One other interesting problem i have run into though - not all movie studios elect to put the trailers on the DVDs. I'd never really noticed this before. It does make sense that if i own a movie, and don't need to be sold into seeing it. However, it seems that a simple 2 minutes of footage doesn't take that long to encode and doesn't take up much space on the disk. Disney seems particularly bad about this. None of the recent Pixar movies have them (The Incredibles, Monsters Inc, Finding Nemo, etc), nor does The Pirates of the Caribbean, or the Hitchhikers Guide to the Galaxy, even though they all have 2-disc sets. Its seems they'd be dying to find more content to fill the discs with. What Pixar did do is put the a teaser on each disk for the next Pixar movie. So i can get the teaser trailer for Finding Nemo off the Monsters Inc DVD, the one for Incredibles off the Finding Nemo DVD, etc. But no where can i get the true theatrical trailer for any of them. There are many other movies that have elected not to include them. The most surprising of which is The Lord of the Rings trilogy. I have 12 discs full of content about those movies. TWELVE. And none of them have a single teaser, trailer, or 'sneak peek' for the movies themselves.
So, here's the deal. I need your help. I've been able to find trailers online for a lot of the more recent movies. Quicktime's site in particular has a great selection of 1080p HD/surroundsound trailers. However, for older movies, and a few specific ones - i can't find trailers.
So here's the list. If any of you know where to find downloadable trailers for any of these movies (good quality. low-res fuzzy YouTube videos don't count) please let me know.
A Bug's Life
Back to the Future
The Chronicles of Narnia: The Lion the Witch and the Wardrobe
Hitchhiker's Guide to the Galaxy
The Lord of the Rings: The Fellowship of the Ring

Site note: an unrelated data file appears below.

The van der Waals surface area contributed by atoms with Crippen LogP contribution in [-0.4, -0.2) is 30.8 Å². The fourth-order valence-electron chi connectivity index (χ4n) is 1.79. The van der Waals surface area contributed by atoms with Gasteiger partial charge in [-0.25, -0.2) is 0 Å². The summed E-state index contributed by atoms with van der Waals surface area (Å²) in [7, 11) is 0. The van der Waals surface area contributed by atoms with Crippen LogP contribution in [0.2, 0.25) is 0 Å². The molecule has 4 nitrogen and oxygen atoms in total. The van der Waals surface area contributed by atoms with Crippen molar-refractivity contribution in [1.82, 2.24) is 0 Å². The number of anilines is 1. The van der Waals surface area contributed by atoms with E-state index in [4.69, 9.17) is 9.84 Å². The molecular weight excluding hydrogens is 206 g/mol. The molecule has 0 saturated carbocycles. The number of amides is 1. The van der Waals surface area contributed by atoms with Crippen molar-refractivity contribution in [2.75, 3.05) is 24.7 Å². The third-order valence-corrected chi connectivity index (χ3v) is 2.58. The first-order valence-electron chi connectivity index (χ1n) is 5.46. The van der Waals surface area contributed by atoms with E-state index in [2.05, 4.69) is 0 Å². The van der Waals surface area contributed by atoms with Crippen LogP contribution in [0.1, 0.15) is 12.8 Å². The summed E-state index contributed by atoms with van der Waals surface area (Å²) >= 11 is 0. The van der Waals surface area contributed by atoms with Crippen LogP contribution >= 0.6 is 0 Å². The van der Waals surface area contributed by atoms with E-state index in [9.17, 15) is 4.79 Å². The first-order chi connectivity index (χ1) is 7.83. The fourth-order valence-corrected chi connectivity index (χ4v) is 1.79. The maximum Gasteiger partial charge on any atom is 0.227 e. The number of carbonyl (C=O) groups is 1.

The Lord of the Rings: The Two Towers
The Lord of the Rings: Return of the King
Pirates of the Caribbean: The Curse of the Black Pearl
Sky Captain and the World of Tomorrow
And that's just the short list for now...
Thursday, November 02, 2006
On my way in to work every morning i pass under an interstate overpass on Woodland St coming out of east Nashville. It is one of the more popular spots in Nashville for homeless people to camp out. At the top of the embankment under the overpass, there are usually 3-5 people hanging out, and they obviously live there. They have blankets, bags, cartons, etc. All their stuff. I frequently see them walking around the area, but have never once been hit up for money. Even though this is one of the more trafficked intersections in the downtown area, and there is a long stop light there, i have never been panhandled.
Last night was our first night to hit the freezing point. Its 8:00am right now, sun has been up for about 2 hours, and the temp is currently reported as 37, with a chill factor of 32.
So - to the point of all this.
There were metro crews (who looked liked they were staffed by ex-homeless or people working off community service) "cleaning" the whole place out. All the stuff from the area at the top of the embankment had been pushed down to the sidewalk on the bottom and was being loaded in to garbage trucks. The people that usually live around there were no where to be seen. I don't know if they had been carted off, or if they just left the area.
I hope they were taken to a shelter for the winter or something like that, but i have a feeling they weren't. Even if they were, they probably wont be able to stay the whole winter there. And even if they could spend the whole winter there - all their possessions in the world were just thrown away like they were yard clippings.
That just isn't cool.
Wednesday, November 01, 2006
This fits in the same category as the History of the Middle East post.
Cool flash maps showing interesting historical data.
These are inspiring me to take the time (lots of time) to put together a map that combines all of these and really shows stuff through history. Put when wars and different events occurred through history. Would be a huge project, but the results would be awesome.
Watch this space :-)
(use 'next' and 'back' to cycle through the slides)
For the record, this originally comes from a website for the PBS show NOVA.